The Pandemic, Women, and the Push Toward Part-Time Work

November 18, 2020 –
by Jeanne de Cervens, Founder and President of JdeC Strategies, LLC.

The gains women have made in the workforce and in financial independence are now at risk due to the disproportionate impact of the pandemic. Nearly 80% of the 1.1 million workers who dropped out of the workforce in September were women — four times the rate for men. (Bureau of Labor Statistics) Research by Fidelity Investments found that of the women who are continuing to stay in the workforce, 39% are actively considering leaving or reducing hours due to increased responsibilities for schooling and caregiving.

However, women who leave the workforce risk loss of financial independence and career advancement and are unlikely to regain lost income and retirement savings when they do return to work. Before leaving a job, women are advised to prepare for the short and long-term financial consequences of doing so, as well as to consider other options, such as moving to a part-time position. Moving to part-time will help provide the needed additional flexibility, as well as the ability to continue both earning an income and retaining certain benefits. Thanks to the SECURE Act enacted in December 2019, they may still have the option to save for retirement. The SECURE Act requires employers, starting in 2021, to include ‘long-term, part-time employees’ in the class of employees eligible to participate in their workplace retirement savings plan.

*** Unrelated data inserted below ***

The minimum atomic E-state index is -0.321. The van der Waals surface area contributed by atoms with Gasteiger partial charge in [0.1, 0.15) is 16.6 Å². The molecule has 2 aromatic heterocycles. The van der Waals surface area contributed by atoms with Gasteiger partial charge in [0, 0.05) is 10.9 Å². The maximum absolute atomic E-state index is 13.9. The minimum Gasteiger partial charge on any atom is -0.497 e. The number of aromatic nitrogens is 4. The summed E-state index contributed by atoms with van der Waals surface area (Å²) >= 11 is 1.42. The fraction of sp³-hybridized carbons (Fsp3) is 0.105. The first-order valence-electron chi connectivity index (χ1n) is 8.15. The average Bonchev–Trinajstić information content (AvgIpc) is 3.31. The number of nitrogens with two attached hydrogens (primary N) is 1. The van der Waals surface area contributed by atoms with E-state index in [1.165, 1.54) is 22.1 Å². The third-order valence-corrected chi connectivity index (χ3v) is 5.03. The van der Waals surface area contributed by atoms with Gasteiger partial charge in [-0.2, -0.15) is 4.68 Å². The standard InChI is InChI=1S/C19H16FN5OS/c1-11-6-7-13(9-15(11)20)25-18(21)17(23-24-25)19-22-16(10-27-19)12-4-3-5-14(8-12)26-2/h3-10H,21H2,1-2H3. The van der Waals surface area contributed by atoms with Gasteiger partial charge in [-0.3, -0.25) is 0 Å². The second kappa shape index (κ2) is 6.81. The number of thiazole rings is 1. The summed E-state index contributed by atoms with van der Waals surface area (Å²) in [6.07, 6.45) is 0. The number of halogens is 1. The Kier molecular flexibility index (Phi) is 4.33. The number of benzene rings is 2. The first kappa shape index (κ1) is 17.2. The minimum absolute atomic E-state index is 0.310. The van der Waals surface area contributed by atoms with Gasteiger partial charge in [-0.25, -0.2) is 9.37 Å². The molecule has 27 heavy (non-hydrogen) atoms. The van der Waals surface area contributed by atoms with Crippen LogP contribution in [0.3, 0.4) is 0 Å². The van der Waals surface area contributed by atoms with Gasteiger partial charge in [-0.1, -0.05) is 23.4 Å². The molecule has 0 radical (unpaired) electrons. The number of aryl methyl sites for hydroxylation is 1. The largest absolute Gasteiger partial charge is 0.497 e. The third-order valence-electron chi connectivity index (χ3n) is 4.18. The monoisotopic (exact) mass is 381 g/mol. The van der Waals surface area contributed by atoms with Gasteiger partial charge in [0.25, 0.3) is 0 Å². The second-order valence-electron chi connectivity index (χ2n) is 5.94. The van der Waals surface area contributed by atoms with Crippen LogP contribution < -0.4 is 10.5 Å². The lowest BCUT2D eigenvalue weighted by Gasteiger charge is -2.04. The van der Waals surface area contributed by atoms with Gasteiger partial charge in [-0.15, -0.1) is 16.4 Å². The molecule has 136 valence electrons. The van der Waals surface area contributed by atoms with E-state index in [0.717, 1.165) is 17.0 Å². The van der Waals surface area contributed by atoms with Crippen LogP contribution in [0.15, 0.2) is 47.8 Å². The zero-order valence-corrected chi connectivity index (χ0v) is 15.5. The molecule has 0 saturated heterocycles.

The advantages of women in the workforce are well documented. Fortune 500 companies with the highest representation of women on boards financially outperform companies with the lowest representation of women on boards. Gender-diverse teams have higher sales and profits compared to male-dominated teams, and women bring positive results to the culture of an organization in terms of innovation, resilience and collaboration. The Center for Creative Leadership found that a higher percentage of women in an organization resulted in overall greater job satisfaction and retention.

Employers and government can also reverse the pandemic’s disproportionate impact on women and preserve their value to the workforce by providing more support, — from more flexible leave and work hours to additional resources for caregivers and those who need care. The heightened commitment from employers to diversity and inclusion bodes well for such support. The benefits of diversity in the workplace are becoming increasingly apparent. Women cannot afford to take a step back from the gains made.

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